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MNT: RDN in Medical Team (2015)


Green BB, Anderson ML, Cook AJ, Catz S, Fishman PA, McClure JB, Reid RJ. e-Care for heart wellness: a feasibility trial to decrease blood pressure and cardiovascular risk. American Journal of Preventative Medicine, 2014; 46 (4): 368-377.

PubMed ID: 24650839
Study Design:
Randomized Controlled Trial
A - Click here for explanation of classification scheme.
Quality Rating:
Positive POSITIVE: See Quality Criteria Checklist below.
Research Purpose:
To evaluate feasibility of collaborative, dietitian-led team care that included home blood pressure (BP), weight, and fruit and vegetable intake monitoring with feedback, counseling and care coordination (between the patient and their physician for medication changes) delivered using electronic health record (EHR) linked secure messaging. Also, to evaluate whether the intervention would lead to weight loss, reduced BP and reduced cardiovascular disease (CVD) risk scores.
Inclusion Criteria:
  • Recruited between 2010 and 2011 from four Group Health Medical Centers in Western Washington
  • 35 to 69 years of age
  • At least two years of enrollment with health system and one primary care visit in previous two years
  • BP over 40mmHg systolic or over 90mmHg diastolic at the most recent primary care visit
  • BMI over 26kg/m2
  • Framingham CVD risk score between 10% and 25%
  • Patients with BP over 140mmHg systolic or over 90mmHg diastolic at the screening visit were eligible to participate
  • Informed consent provided.
Exclusion Criteria:
History of CVD, diabetes, severe illnesses (e.g., renal failure or dementia) or illnesses that would make participation difficult (e.g., pregnancy, schizophrenia or alcohol dependence).
Description of Study Protocol:

Recruited between 2010 and 2011 from four Group Health Medical Centers in Western Washington.


  • Participants were randomized to usual care (UC) or web-dietitian (WD) care using a stratified block randomization design
  • UC participants were told during the baseline visit that BP was high and were encouraged to follow up with their physician for appropriate care. They also received a copy of laboratory results including Framingham 10-year CVD risk via patient website and by mail.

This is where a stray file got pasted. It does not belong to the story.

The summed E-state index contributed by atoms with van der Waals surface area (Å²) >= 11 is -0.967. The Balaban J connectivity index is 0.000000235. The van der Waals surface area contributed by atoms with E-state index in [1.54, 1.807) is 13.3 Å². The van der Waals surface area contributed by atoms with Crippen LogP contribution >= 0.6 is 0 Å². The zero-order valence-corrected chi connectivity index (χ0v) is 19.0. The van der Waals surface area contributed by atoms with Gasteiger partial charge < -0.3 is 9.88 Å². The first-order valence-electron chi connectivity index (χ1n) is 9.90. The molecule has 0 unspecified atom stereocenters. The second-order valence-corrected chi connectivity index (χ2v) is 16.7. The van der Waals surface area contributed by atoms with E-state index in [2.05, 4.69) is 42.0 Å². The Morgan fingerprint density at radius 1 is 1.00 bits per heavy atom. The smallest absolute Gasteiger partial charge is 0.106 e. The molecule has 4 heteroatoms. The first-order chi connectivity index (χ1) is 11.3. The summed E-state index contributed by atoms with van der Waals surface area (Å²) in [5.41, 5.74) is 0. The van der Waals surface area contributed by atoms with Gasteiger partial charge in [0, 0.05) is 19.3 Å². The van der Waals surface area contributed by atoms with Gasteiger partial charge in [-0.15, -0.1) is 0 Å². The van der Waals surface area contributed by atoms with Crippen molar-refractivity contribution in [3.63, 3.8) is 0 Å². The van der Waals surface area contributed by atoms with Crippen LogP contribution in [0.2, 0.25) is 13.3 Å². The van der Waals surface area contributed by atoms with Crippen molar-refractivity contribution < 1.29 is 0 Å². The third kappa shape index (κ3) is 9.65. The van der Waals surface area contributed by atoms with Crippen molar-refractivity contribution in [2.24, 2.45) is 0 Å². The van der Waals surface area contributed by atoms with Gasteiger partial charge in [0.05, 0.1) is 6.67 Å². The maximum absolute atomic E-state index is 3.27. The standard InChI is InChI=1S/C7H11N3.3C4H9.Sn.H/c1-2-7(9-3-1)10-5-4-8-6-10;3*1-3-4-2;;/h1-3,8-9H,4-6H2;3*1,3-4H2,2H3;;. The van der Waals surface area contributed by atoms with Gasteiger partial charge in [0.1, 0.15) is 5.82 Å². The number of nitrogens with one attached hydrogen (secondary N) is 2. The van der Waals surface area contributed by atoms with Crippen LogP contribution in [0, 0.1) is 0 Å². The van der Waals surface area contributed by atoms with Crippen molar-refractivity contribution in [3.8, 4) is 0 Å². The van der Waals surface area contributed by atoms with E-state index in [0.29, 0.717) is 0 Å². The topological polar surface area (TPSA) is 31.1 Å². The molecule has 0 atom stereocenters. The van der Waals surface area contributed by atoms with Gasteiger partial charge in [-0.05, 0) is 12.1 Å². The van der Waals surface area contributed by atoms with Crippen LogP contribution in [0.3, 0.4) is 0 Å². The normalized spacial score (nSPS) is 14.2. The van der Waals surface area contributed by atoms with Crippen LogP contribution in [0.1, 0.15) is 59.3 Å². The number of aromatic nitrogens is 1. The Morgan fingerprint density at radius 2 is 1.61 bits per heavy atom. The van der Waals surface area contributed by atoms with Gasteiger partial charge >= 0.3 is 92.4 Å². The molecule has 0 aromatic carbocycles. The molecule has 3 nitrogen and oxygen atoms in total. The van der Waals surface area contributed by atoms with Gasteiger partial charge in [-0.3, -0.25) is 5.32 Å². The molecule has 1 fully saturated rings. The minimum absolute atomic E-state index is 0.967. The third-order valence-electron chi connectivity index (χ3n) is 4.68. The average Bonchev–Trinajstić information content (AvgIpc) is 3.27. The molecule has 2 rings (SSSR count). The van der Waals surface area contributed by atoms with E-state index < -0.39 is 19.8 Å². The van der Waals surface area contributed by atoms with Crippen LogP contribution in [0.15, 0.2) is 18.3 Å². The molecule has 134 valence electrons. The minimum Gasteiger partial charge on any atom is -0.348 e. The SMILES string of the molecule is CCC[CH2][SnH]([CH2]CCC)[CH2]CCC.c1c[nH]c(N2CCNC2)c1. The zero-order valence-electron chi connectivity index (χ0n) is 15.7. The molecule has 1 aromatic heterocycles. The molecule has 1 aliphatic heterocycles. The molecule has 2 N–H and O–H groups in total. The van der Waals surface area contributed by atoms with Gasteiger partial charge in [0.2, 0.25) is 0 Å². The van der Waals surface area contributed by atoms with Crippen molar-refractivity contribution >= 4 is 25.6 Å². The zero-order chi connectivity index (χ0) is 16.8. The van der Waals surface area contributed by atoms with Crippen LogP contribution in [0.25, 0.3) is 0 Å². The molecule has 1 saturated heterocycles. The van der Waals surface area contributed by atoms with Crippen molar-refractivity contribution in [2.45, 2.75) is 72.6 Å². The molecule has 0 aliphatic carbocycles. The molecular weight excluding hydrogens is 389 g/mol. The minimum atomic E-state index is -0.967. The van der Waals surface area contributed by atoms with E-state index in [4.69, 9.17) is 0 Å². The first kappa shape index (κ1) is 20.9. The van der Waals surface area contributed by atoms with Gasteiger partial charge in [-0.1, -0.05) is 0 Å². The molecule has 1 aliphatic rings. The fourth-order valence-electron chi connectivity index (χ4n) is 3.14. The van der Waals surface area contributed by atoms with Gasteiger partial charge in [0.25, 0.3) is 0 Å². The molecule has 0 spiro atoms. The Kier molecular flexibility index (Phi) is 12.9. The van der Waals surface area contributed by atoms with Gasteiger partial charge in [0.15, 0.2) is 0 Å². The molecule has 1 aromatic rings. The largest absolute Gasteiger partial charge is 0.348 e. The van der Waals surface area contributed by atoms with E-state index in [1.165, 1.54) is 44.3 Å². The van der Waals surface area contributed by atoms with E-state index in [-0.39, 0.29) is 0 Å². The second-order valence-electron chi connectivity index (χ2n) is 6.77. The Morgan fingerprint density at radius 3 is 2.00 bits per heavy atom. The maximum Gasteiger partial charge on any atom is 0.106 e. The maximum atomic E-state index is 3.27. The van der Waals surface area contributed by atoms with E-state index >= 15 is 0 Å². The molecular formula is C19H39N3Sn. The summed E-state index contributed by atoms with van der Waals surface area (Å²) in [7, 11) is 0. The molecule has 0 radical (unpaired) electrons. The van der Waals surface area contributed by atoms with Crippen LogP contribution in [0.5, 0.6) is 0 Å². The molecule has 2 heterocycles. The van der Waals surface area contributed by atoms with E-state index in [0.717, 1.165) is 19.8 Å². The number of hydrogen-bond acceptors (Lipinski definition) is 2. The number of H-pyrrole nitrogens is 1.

• No other interventions were provided to the UC Group
  • WD participants received the same information as WD patients and were also provided with a scale, pedometer and home BP monitor and trained to use the devices. They were also scheduled to see a Group Health dietitian at their regular clinic for one visit and asked to complete a questionnaire routinely used by dietitian about physical activity, dietary habits, prior attempts to lose weight and tobacco and alcohol use. WD patients also completed a standard three-day food diary.
  • During the in-person visit with WD patients, the dietitian obtained baseline information and created a plan to reduce CVD risk
  • Planned follow-up occurred via secure messaging to report BP, weight, and fruit and vegetable intake as well as receiving ongoing feedback
  • If needed, dietitians encouraged patients and their physicians to intensify antihypertensive and lipid-lowering medications
  • Primary outcomes were change in systolic BP and weight loss of at least four kg at six months
  • Feasibility outcomes included intervention utilization and satisfaction.

Blinding Used

Intervention to decrease BP, CVD risk and weight (described above).

Statistical Analysis

  • Planned sample size of 100 randomized subjects provided 80% power to detect effect size of 0.6 standard deviation (SD) for the continuous outcomes assuming 90% follow-up at the six-month visit
  • Linear regression models were used to estimate differences between groups in mean change from baseline for the continuous primary outcomes of BP, weight and CVD risk score, adjusted for sex and baseline value
  • Generalized linear regression models with a log link were used to estimate intervention effects on binary outcomes, BP control (adjusting for sex, baseline systolic BP and BMI) and losing four kg (adjusted for sex and baseline weight)
  • Analysis used complete case approach, excluding participants who did not return for a follow-up visit.
Data Collection Summary:

Timing of Measurements

  • Systolic and diastolic BP, CVD risk and weight, as well as the proportion of patients with BP control (systolic BP of less than 140mmHg, diastolic less than 90mmHg) and weight loss of at least four kg, measured at baseline research visit prior to randomization and at six months after randomization
  • Lab values drawn at baseline and six months.

Dependent Variables

  • BP and weight measured in person
  • CVD risk calculated using Framingham 10-year global CVD risk score questions
  • Serum lipids
  • Hemoglobin A1c
  • Fasting blood glucose
  • Total cholesterol
  • High density lipoprotein (HDL-C) levels
  • Hypertensive medication use and intensification
  • Low density lipoprotein (LDL-C) levels
  • Fruit and vegetable intake
  • Weight
  • Body mass index (BMI)
  • Waist circumference.

Independent Variables

Intervention to decrease CVD, BP and weight.

Control Variables

  • Smoking status
  • Baseline age
  • Race
  • Gender
  • Education level
  • Employment